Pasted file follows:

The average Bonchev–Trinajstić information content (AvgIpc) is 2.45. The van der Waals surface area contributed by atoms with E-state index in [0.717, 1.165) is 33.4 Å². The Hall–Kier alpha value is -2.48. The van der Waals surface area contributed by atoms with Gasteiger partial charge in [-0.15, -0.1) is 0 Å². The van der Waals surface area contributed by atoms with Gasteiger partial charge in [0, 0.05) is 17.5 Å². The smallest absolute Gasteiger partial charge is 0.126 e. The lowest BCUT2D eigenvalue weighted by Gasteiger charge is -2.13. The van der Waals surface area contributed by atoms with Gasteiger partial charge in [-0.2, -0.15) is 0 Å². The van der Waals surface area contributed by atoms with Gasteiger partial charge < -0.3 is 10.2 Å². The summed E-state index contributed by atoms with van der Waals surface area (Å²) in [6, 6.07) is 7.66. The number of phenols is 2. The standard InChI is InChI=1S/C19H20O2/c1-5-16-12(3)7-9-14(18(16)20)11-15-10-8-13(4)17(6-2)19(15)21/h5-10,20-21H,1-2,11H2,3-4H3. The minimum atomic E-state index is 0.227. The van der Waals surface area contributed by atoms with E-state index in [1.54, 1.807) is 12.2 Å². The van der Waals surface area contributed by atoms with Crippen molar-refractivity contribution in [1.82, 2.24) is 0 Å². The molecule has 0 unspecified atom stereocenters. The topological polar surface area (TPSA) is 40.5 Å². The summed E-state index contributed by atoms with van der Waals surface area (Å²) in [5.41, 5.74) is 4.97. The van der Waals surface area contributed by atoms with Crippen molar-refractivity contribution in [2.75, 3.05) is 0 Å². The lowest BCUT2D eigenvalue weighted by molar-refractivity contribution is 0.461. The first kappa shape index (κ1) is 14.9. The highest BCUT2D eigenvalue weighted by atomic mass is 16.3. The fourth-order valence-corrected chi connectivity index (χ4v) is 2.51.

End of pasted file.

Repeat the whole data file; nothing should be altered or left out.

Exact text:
The average Bonchev–Trinajstić information content (AvgIpc) is 2.45. The van der Waals surface area contributed by atoms with E-state index in [0.717, 1.165) is 33.4 Å². The Hall–Kier alpha value is -2.48. The van der Waals surface area contributed by atoms with Gasteiger partial charge in [-0.15, -0.1) is 0 Å². The van der Waals surface area contributed by atoms with Gasteiger partial charge in [0, 0.05) is 17.5 Å². The smallest absolute Gasteiger partial charge is 0.126 e. The lowest BCUT2D eigenvalue weighted by Gasteiger charge is -2.13. The van der Waals surface area contributed by atoms with Gasteiger partial charge in [-0.2, -0.15) is 0 Å². The van der Waals surface area contributed by atoms with Gasteiger partial charge < -0.3 is 10.2 Å². The summed E-state index contributed by atoms with van der Waals surface area (Å²) in [6, 6.07) is 7.66. The number of phenols is 2. The standard InChI is InChI=1S/C19H20O2/c1-5-16-12(3)7-9-14(18(16)20)11-15-10-8-13(4)17(6-2)19(15)21/h5-10,20-21H,1-2,11H2,3-4H3. The minimum atomic E-state index is 0.227. The van der Waals surface area contributed by atoms with E-state index in [1.54, 1.807) is 12.2 Å². The van der Waals surface area contributed by atoms with Crippen molar-refractivity contribution in [1.82, 2.24) is 0 Å². The molecule has 0 unspecified atom stereocenters. The topological polar surface area (TPSA) is 40.5 Å². The summed E-state index contributed by atoms with van der Waals surface area (Å²) in [5.41, 5.74) is 4.97. The van der Waals surface area contributed by atoms with Crippen molar-refractivity contribution in [2.75, 3.05) is 0 Å². The lowest BCUT2D eigenvalue weighted by molar-refractivity contribution is 0.461. The first kappa shape index (κ1) is 14.9. The highest BCUT2D eigenvalue weighted by atomic mass is 16.3. The fourth-order valence-corrected chi connectivity index (χ4v) is 2.51.